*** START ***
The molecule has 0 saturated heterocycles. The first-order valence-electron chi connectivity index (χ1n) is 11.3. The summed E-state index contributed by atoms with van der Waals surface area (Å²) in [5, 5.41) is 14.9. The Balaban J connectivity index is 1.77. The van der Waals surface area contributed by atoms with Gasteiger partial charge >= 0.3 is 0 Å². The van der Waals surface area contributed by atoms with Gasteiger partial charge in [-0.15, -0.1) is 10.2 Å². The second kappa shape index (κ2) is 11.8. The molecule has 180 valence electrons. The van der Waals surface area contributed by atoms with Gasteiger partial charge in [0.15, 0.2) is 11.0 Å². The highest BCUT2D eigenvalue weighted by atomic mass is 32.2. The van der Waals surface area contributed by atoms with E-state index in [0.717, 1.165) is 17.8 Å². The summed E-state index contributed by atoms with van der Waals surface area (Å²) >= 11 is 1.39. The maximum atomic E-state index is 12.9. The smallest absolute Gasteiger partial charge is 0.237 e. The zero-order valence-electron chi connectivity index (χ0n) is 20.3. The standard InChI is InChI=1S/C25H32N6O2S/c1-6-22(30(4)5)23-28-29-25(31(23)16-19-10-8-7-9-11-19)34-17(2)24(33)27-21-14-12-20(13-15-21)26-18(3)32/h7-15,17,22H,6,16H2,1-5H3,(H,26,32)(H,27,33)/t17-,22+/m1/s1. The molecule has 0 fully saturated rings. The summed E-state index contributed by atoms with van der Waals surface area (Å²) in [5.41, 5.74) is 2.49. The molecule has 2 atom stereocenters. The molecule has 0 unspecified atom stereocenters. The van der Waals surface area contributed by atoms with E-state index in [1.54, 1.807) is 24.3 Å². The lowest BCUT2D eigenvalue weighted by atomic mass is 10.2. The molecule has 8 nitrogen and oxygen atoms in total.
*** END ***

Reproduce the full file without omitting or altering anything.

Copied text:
The molecule has 0 saturated heterocycles. The first-order valence-electron chi connectivity index (χ1n) is 11.3. The summed E-state index contributed by atoms with van der Waals surface area (Å²) in [5, 5.41) is 14.9. The Balaban J connectivity index is 1.77. The van der Waals surface area contributed by atoms with Gasteiger partial charge >= 0.3 is 0 Å². The van der Waals surface area contributed by atoms with Gasteiger partial charge in [-0.15, -0.1) is 10.2 Å². The second kappa shape index (κ2) is 11.8. The molecule has 180 valence electrons. The van der Waals surface area contributed by atoms with Gasteiger partial charge in [0.15, 0.2) is 11.0 Å². The highest BCUT2D eigenvalue weighted by atomic mass is 32.2. The van der Waals surface area contributed by atoms with E-state index in [0.717, 1.165) is 17.8 Å². The summed E-state index contributed by atoms with van der Waals surface area (Å²) >= 11 is 1.39. The maximum atomic E-state index is 12.9. The smallest absolute Gasteiger partial charge is 0.237 e. The zero-order valence-electron chi connectivity index (χ0n) is 20.3. The standard InChI is InChI=1S/C25H32N6O2S/c1-6-22(30(4)5)23-28-29-25(31(23)16-19-10-8-7-9-11-19)34-17(2)24(33)27-21-14-12-20(13-15-21)26-18(3)32/h7-15,17,22H,6,16H2,1-5H3,(H,26,32)(H,27,33)/t17-,22+/m1/s1. The molecule has 0 fully saturated rings. The summed E-state index contributed by atoms with van der Waals surface area (Å²) in [5.41, 5.74) is 2.49. The molecule has 2 atom stereocenters. The molecule has 0 unspecified atom stereocenters. The van der Waals surface area contributed by atoms with E-state index in [1.54, 1.807) is 24.3 Å². The lowest BCUT2D eigenvalue weighted by atomic mass is 10.2. The molecule has 8 nitrogen and oxygen atoms in total.